BOOK REVIEW: The Button Box Series by Stephen King & Richard Chizmar
"Secrets are a problem, maybe the biggest problem of all. They weigh on the mind and take up space in the world.” - Gwendy Peterson
I haven't been into listening to books lately, but my mom told me how good the first book in The Button Box trilogy was and since it was short (three hours) I decided to give it a try. Then I got hooked and decided to read the second book in the series - which was just as good. Might as well finish the series and listen to the third book, right? You'll find out in this review!
The trilogy is written by Stephen King and Richard Chizmar. The first two books are considered novellas, with the third book rounding out the trilogy as a novel-length book. I know most reviews probably don't cover three books at once, but since the first two books of this trilogy were short stories, it didn't seem right to give each book it's own review. So we'll touch on each book a little, and then we'll review the trilogy as a whole. By the end, hopefully you'll have a better idea if this is a trilogy you'd like to give a chance or if you'll be saying "Next, please."
Gwendy's Button Box
The first book in The Button Box series is Gwendy's Button Box. In 1974, Gwendy Peterson has taken to running the Suicide Stairs in her little town of Castle Rock where we're introduced to the mysterious Mr. Farris who entrusts Gwendy with the button box. For how long and why - we have no idea. The button box has powers and those who are entrusted with the button box are able to push a button and change the course of history. We travel with Gwendy through many years of her adolescence and see how she comes to learn the power of the button box, as well as decides the best way to use this magic to her advantage without becoming selfish or letting the power overwhelm her.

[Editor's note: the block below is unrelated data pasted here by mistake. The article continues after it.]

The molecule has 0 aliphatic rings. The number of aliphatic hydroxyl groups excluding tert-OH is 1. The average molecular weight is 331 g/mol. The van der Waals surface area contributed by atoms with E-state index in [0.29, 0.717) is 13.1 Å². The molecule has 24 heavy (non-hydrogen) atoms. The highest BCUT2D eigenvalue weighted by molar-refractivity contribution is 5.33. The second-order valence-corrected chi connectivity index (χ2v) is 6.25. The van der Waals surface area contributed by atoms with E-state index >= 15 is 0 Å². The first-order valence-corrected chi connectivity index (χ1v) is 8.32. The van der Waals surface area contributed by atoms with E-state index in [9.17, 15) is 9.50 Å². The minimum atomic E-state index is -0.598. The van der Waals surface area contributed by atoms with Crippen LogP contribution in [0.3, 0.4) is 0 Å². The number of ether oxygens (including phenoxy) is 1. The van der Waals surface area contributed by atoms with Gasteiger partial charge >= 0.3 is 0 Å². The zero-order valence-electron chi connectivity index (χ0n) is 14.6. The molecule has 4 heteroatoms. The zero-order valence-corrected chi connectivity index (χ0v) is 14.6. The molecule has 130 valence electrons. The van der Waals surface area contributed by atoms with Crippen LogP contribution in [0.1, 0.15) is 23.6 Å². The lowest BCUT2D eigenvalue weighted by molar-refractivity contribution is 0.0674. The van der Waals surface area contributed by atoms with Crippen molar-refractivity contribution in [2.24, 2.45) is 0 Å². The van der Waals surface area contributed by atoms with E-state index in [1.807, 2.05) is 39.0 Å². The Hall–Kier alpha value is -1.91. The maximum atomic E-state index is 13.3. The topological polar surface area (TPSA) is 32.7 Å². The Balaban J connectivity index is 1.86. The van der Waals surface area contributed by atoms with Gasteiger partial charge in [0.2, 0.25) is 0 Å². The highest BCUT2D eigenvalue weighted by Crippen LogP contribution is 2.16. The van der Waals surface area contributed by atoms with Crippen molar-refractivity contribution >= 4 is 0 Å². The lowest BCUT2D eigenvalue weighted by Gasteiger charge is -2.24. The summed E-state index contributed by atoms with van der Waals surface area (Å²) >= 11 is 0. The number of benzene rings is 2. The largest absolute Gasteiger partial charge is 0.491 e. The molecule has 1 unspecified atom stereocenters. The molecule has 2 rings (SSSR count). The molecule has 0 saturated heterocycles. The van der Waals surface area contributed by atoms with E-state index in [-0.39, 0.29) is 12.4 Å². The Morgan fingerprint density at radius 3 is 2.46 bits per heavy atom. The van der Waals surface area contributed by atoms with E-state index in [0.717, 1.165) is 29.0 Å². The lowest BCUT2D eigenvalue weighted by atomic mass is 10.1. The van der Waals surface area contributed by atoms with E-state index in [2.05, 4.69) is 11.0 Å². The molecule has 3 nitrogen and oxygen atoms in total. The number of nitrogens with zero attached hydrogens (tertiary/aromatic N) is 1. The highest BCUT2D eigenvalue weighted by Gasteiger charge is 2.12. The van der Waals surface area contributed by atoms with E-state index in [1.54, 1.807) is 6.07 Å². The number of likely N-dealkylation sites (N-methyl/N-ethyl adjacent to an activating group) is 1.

The button box's magic is more powerful than you believe and at times seems to have a mind of its own. In the end, I was relieved that Gwendy is no longer tasked with the button box, but you wonder, do all the benefits of the box disappear after she is no longer in possession of it? Gwendy's Button Box was probably my favorite book of this trilogy. It's short, it's enthralling, and it feels complete.
Gwendy's Magic Feather
In the second book of the series, Gwendy's Magic Feather, Gwendy is once again entrusted with the button box. This time, however, she is an adult and the box appears without Mr. Farris or any other information. Over time, Gwendy has become a well-known author and has successfully run for United States Congress. She's also married her husband, Ryan, who is a photojournalist currently working overseas.
In Gwendy's Magic Feather, Gwendy returns home to Castle Rock to spend Christmas with her mother and father, while hoping that Ryan can return home in time to celebrate Christmas with them. While home in Castle Rock, Gwendy helps continue the search for two local missing girls. Can Gwendy help find the missing girls? Will the button box be a source of good or a source of evil? Gwendy knows that she could change multiple outcomes by using the button box, but at what cost?
Gwendy's Final Task
Gwendy's Final Task takes us on an adventure from Castle Rock, to another famous Maine town, to outer space. The magic of the box is continuing to grow and is leading it's caregivers to act on their evil thoughts. Mr. Farris, who has come to Gwendy looking like death, has once again placed the care of the button box in Gwendy's hands. It is now up to Gwendy to dispose of the box. Gwendy must face this final task while battling the early stages of Alzheimer's, as well as figure out if and how her husband's death fits into the box once again appearing in her life.